Last year the Pirates caught 49 would-be basestealers, the second-highest total in the Majors. Russell Martin threw out 39 percent of those who attempted to steal against him.
So far this season, Cervelli has struggled to replicate Martin's success in that area, and he has thwarted only five of 26 attempts.
Then again, it was only Saturday that Cervelli was pumping his fist and being credited with a huge play after throwing out D-backs shortstop Nick Ahmed at second base in the ninth inning of a 2-1 win.
"They came in bunches," Hurdle said. "We were talking about a big throw the other day in Phoenix. We're a very reactive society."
That said, Hurdle admitted that Tuesday's performance rightfully created concerns about the Bucs' ability to slow down opposing baserunners, especially in a division that features Reds speedster Billy Hamilton and an athletic young Cubs team.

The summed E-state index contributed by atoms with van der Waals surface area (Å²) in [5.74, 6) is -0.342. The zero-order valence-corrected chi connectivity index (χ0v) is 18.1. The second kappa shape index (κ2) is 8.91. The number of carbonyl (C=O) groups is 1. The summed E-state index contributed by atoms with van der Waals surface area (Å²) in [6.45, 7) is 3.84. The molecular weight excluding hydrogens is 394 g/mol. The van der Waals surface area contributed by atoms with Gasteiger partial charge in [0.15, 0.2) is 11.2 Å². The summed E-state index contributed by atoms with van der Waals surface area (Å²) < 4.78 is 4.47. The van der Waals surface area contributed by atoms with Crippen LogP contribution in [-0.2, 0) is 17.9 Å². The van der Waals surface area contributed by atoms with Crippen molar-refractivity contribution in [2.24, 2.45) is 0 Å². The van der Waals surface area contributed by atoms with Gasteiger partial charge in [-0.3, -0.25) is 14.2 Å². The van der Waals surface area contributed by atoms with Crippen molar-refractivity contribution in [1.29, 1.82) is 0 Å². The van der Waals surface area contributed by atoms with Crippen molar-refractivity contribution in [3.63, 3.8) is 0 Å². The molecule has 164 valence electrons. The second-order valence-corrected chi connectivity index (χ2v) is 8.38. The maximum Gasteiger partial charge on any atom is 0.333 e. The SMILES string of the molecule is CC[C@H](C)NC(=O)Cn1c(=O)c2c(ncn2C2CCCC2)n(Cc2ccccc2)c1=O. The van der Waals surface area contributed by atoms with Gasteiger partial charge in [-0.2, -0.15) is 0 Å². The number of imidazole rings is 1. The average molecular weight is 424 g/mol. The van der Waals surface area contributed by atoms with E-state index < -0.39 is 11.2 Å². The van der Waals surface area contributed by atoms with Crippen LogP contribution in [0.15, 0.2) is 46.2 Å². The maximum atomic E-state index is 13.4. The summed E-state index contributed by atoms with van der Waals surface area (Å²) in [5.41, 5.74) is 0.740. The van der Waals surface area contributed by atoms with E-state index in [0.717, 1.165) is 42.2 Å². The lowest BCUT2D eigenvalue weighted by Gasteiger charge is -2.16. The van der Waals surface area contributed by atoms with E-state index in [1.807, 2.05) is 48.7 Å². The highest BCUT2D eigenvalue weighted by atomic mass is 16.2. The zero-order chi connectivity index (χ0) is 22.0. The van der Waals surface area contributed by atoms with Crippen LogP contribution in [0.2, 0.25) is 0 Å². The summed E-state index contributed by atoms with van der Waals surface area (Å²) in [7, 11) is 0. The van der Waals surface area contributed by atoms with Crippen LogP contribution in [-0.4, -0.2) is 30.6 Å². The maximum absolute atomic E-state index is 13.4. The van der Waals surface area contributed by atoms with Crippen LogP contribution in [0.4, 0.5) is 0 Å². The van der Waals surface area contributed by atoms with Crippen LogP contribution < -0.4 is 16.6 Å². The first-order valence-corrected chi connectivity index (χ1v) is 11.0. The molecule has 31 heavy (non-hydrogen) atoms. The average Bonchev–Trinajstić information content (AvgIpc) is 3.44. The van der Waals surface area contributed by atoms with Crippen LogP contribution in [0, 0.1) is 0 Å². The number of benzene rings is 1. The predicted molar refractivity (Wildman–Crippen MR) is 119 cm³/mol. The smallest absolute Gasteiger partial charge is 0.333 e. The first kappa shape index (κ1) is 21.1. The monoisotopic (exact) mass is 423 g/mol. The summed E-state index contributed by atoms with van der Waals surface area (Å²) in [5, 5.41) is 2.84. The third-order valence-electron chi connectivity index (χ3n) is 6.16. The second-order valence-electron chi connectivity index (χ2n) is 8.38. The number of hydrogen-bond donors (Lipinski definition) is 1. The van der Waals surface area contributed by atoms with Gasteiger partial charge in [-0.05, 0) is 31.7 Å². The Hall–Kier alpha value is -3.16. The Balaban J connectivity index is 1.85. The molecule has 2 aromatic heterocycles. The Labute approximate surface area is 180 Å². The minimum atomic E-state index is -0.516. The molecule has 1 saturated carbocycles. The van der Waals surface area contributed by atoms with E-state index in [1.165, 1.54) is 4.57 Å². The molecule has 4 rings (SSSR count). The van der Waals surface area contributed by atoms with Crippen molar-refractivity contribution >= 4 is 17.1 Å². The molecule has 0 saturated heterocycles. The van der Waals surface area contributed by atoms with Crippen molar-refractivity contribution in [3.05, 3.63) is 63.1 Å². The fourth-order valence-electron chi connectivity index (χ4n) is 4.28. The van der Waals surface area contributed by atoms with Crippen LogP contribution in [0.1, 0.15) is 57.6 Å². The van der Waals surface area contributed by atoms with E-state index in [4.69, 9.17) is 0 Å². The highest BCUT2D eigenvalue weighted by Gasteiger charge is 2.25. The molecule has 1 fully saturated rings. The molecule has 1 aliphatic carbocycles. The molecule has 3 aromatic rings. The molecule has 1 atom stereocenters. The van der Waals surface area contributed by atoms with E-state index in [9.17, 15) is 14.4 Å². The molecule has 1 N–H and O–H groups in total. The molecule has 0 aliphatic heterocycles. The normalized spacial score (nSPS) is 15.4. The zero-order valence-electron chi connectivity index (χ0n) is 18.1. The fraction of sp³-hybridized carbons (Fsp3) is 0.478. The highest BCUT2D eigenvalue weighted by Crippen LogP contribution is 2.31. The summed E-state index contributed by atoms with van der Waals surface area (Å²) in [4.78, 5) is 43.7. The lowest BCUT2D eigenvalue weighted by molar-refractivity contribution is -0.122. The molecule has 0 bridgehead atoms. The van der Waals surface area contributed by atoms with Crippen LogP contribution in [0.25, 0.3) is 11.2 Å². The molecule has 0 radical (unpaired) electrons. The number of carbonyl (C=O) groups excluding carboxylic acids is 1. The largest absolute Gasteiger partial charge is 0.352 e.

"We're aware of the running game. We want to make sure we pay attention to it. There's some keys that we're going to do better," Hurdle said. "The game brings specific attention to a certain area. This is an area that a couple guys had to wear last night."
The onus for fixing the problem doesn't just fall on the catchers. Hurdle has been pleased with the way Cervelli and Chris Stewart have thrown out runners when they've been given an opportunity to do so.
Those opportunities are often created by pitchers neglecting to hold runners or being too slow to the plate to give the catcher a chance to make a throw.
It's also the responsibility of the middle infielders and coaches. Given the Bucs' tendency to implement aggressive defensive shifts, the shortstop and second baseman aren't always set up with the opponent's running game in mind.
"Sometimes we're not in the most premier positions to hold runners based on where we need to be to be defensively, to cover the lanes that we need to be in," Hurdle said. "It's a combination of both, and finding out the teams that might be more aggressive. We might have to give a little bit to get a little bit."